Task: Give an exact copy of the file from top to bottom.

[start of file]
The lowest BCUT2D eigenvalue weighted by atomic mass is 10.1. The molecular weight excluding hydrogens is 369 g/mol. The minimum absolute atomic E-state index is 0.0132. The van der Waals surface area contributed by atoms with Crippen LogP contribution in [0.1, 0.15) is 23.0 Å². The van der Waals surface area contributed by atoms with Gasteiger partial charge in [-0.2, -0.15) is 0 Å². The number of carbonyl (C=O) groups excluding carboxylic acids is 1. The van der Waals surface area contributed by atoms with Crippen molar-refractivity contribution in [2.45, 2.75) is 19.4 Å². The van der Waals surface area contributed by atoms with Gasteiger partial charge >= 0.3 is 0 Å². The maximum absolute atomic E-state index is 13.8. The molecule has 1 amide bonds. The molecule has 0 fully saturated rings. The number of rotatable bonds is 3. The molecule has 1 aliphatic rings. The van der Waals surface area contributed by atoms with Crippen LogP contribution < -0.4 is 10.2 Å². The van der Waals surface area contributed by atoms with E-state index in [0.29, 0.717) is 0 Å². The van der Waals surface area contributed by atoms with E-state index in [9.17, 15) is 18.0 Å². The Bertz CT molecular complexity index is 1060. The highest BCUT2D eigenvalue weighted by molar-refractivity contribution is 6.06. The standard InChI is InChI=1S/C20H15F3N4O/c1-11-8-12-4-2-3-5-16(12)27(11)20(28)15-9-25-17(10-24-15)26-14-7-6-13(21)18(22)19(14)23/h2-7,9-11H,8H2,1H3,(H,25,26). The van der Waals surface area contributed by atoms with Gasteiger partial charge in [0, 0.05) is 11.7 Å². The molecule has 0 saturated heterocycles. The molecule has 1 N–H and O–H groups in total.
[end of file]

The lowest BCUT2D eigenvalue weighted by atomic mass is 10.1. The molecular weight excluding hydrogens is 369 g/mol. The minimum absolute atomic E-state index is 0.0132. The van der Waals surface area contributed by atoms with Crippen LogP contribution in [0.1, 0.15) is 23.0 Å². The van der Waals surface area contributed by atoms with Gasteiger partial charge in [-0.2, -0.15) is 0 Å². The number of carbonyl (C=O) groups excluding carboxylic acids is 1. The van der Waals surface area contributed by atoms with Crippen molar-refractivity contribution in [2.45, 2.75) is 19.4 Å². The van der Waals surface area contributed by atoms with Gasteiger partial charge >= 0.3 is 0 Å². The maximum absolute atomic E-state index is 13.8. The molecule has 1 amide bonds. The molecule has 0 fully saturated rings. The number of rotatable bonds is 3. The molecule has 1 aliphatic rings. The van der Waals surface area contributed by atoms with Crippen LogP contribution < -0.4 is 10.2 Å². The van der Waals surface area contributed by atoms with E-state index in [0.29, 0.717) is 0 Å². The van der Waals surface area contributed by atoms with E-state index in [9.17, 15) is 18.0 Å². The Bertz CT molecular complexity index is 1060. The highest BCUT2D eigenvalue weighted by molar-refractivity contribution is 6.06. The standard InChI is InChI=1S/C20H15F3N4O/c1-11-8-12-4-2-3-5-16(12)27(11)20(28)15-9-25-17(10-24-15)26-14-7-6-13(21)18(22)19(14)23/h2-7,9-11H,8H2,1H3,(H,25,26). The van der Waals surface area contributed by atoms with Gasteiger partial charge in [0, 0.05) is 11.7 Å². The molecule has 0 saturated heterocycles. The molecule has 1 N–H and O–H groups in total.